Leonardo BALADA (b. 1933)
La Muerte de Colón (1992-1993, rev. 1996)
Jon Garrison (tenor) - Cristobal Colón; Judith Jenkins (soprano) - Queen Isabella; Katherine Mueller (mezzo) - Beatrix Enriquez; David Okerlund (baritone) - Mysterious Character; Arturo Martin (tenor) - Margarit/Hernando/Vespucci; Dimitrie Lazich (baritone) - Aguado/Diego/Magellan; Raymond Blackwell (baritone) - Friar Boil/Diego/Zapata; Milutin Lazich (bass) - Bobadilla/Bartholomew/Bolivar; Brent Stater (bass) - King Ferdinand; Katy Shackleton-Williams (soprano) - Indian Voice; Members of the Mendelssohn Choir of Pittsburgh, Carnegie Mellon Philharmonic and Repertory Chorus/Robert Page
rec. Carnegie Music Hall, Pittsburgh, Pennsylvania, USA, 16-19 January 2005
Spanish libretto and English translation enclosed
NAXOS 8.660193-4 [50:10 + 44:15]

Balada’s opera Cristóbal Colón, written in the mid-1980s and premiered in September 1989 with Montserrat Caballé and José Carreras as Queen Isabella and Cristóbal Colón, was followed about a decade later by this sequel, Death of Columbus. Basically the later opera has the same layout with a number of relatively short scenes, in this case interspersed with recurring visits to Colón’s death-bed, the scenes being flash-backs and even flash-forwards. In the death-bed scenes a Mysterious Character is omnipresent - a personification of Colón’s bad conscience. He often expresses himself in recitative or in plain speech. In the background a chorus of monks sing Ave verum corpus, which also is the first thing we hear in the opera - after an ominous timpani roll.

As in the predecessor the choral music is always fresh, rhythmically incisive and suggestive, and Balada differentiates well the elegiac death-bed scenes opposite the ‘public’ scenes, filled with overt drama. There is some slight exoticism in the Indian scenes: an Indian woman singing beautiful and rather sad vocalises (CD 1 tr. 3), a group of Indians in the following scene, more aggressive and ecstatic, and, a musical highlight, the danza, that opens act II (CD 2 tr. 1) - powerful and defiant.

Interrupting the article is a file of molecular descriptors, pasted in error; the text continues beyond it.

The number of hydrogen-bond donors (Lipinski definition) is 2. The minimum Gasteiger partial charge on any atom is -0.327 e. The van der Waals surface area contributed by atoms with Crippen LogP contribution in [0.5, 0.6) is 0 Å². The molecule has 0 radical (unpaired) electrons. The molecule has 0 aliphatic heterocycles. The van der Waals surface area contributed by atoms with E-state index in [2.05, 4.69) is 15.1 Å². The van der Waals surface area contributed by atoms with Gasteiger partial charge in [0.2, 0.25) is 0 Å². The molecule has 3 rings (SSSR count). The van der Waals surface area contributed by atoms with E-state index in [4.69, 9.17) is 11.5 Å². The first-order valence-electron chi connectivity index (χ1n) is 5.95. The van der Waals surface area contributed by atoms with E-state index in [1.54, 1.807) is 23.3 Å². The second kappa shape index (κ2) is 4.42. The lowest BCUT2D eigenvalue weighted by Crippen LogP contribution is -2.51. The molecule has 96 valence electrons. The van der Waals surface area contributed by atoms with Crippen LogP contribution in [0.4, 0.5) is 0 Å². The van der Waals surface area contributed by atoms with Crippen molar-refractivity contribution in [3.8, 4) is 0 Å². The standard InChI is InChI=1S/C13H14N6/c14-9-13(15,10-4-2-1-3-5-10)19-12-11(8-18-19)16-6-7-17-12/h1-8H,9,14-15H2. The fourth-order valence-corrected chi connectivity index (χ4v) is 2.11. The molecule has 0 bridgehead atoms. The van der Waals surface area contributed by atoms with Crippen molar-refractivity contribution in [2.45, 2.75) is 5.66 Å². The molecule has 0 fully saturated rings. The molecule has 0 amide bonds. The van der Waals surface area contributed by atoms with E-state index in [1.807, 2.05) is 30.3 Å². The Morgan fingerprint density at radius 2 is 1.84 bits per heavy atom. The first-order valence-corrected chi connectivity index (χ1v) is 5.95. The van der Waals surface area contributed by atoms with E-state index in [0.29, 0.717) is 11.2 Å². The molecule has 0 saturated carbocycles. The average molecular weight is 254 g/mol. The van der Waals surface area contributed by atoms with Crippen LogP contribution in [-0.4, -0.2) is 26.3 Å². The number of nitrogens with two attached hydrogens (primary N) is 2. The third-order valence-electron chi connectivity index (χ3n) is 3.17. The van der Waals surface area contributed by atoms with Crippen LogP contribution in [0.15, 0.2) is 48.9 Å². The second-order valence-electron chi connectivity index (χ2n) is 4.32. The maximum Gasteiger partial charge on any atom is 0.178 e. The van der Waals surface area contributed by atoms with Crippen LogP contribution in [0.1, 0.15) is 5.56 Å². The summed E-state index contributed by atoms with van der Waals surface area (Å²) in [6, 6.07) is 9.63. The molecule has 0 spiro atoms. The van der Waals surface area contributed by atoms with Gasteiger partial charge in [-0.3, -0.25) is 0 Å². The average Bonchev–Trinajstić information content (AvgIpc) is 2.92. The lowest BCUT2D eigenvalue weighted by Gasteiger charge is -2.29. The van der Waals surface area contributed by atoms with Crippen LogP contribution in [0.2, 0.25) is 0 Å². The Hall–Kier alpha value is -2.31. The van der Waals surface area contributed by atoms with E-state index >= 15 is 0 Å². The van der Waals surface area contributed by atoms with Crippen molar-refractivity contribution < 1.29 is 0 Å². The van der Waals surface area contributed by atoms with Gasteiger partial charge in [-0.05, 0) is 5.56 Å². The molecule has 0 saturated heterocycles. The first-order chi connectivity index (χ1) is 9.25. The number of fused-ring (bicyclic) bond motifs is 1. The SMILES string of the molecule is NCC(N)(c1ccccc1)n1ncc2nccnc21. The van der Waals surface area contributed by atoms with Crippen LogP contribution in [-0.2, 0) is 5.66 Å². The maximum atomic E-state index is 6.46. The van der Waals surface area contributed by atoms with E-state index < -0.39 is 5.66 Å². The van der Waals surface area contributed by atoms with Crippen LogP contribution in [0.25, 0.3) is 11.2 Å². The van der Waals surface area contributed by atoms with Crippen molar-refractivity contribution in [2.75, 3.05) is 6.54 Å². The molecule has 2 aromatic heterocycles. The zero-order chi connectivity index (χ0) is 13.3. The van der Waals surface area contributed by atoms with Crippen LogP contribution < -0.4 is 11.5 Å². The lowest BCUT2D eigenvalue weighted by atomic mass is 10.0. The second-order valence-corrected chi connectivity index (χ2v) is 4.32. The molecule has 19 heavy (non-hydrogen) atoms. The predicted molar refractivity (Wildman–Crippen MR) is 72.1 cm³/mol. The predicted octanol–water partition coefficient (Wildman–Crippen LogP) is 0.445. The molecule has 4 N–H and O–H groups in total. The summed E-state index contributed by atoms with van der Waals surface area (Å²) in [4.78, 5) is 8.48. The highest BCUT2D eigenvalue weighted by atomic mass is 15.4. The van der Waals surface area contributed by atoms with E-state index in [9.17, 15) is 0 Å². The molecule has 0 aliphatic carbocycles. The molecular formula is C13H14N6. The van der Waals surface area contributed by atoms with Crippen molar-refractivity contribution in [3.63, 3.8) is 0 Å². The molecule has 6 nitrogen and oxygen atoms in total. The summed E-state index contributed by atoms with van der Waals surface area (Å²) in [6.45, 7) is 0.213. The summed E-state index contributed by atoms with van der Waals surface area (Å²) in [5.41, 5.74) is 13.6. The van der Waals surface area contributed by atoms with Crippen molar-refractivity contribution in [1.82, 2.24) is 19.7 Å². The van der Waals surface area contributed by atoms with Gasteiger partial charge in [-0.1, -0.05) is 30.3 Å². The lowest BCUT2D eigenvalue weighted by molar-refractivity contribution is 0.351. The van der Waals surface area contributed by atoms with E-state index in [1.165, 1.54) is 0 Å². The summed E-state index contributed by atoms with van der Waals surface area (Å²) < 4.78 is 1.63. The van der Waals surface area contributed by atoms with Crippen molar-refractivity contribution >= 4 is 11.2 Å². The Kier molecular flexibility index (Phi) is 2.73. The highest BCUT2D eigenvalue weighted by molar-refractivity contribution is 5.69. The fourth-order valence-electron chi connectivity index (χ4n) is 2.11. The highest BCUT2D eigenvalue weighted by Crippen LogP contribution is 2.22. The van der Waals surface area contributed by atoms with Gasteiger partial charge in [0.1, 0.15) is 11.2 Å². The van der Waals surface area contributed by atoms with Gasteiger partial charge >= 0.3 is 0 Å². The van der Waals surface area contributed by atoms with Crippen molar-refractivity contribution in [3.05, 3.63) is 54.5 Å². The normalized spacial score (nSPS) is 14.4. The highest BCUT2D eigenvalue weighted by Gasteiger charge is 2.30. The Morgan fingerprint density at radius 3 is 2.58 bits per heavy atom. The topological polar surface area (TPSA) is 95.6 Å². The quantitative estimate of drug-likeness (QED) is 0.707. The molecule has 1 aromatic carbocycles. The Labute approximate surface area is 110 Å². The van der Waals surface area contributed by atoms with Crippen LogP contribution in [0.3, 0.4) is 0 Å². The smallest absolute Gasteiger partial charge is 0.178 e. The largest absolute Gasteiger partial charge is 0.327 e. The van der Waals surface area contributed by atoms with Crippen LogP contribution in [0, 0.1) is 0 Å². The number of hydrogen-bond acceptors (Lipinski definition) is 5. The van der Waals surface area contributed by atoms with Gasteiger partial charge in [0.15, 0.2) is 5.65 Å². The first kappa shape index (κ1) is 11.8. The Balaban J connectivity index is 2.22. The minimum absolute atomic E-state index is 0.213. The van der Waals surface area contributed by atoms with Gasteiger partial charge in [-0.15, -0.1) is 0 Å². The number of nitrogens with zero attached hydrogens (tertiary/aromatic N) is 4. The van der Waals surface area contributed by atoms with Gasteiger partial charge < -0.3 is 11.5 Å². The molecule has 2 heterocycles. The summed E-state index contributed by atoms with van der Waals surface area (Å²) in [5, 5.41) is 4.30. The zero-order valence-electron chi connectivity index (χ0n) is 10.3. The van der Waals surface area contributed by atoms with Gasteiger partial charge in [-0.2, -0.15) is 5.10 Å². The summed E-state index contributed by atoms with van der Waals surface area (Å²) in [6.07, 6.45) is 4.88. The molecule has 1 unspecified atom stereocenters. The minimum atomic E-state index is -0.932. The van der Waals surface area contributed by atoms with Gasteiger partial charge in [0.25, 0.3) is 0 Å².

The central theme in the opera is the accusations from the surrounding world against Colón: his failure to obey orders, his maltreatment of the Indians, his neglect of his beloved Beatrix and in a kind of imaginary sequence Colón encounters the real heroes, who really did something conclusive: Vespucci, Magellan, Bolívar and Zapata. It is indeed a horrifying tale, a man becoming immortal in his lifetime , thanks no doubt to his visions and stubbornness, but who in the end, in the final scene Forgive me! is deeply touching, when he turns to God and ‘all of you whom I have disappointed’ and asks for forgiveness. And his lasts words, in the opera as well as reportedly in real life, are Into your hands, O Lord, I command my spirit.

The musical language is rather tonal in the vocal parts, considerably harsher in the orchestra without being forbidding. This is powerful and often atmospheric orchestral writing and in the final scene there are also inserted recorded fragments from the previous opera and electronic sounds, conveying the impression of everything - the world of Colón - is falling to pieces. As a composition this work is possibly more unified than its predecessor but I still prefer Cristóbal Colón for its more overtly dramatic approach and greater individuality. There are also more memorable ‘numbers’ there. But also this opera has great individual moments: the scene Beloved ones! (CD 2 tr. 3), where the two women who meant so much to Colón, Beatrix and Isabella, accuse him out of different points of view and their voices blend in a beautiful duet; also the final scene, where Jon Garrison rises to formidable vocal and dramatic heights. His voice has some similarities with José Carreras’s - who sang the role in the first opera. Judith Jenkins’s Isabella and Katherine Mueller’s Beatrix are also great assets to this recording, and so is David Okerlund as the Mysterious Character: impressive and expressive.

Robert Page has done an admirable job with his choral and orchestral forces - this is definitely not easy-to-perform music - and the recording team have ensured that the vocal and orchestral textures are well reproduced.

I am not sure that this opera - or its predecessor - will enter the canon of repertoire works, and thus these recordings will probably be the only way of hearing them. Readers who have already tried and liked Cristóbal Colón, should definitely give this sequel a chance as well. Those not yet under the spell of Balada are advised to try Cristóbal Colón first.

Göran Forsling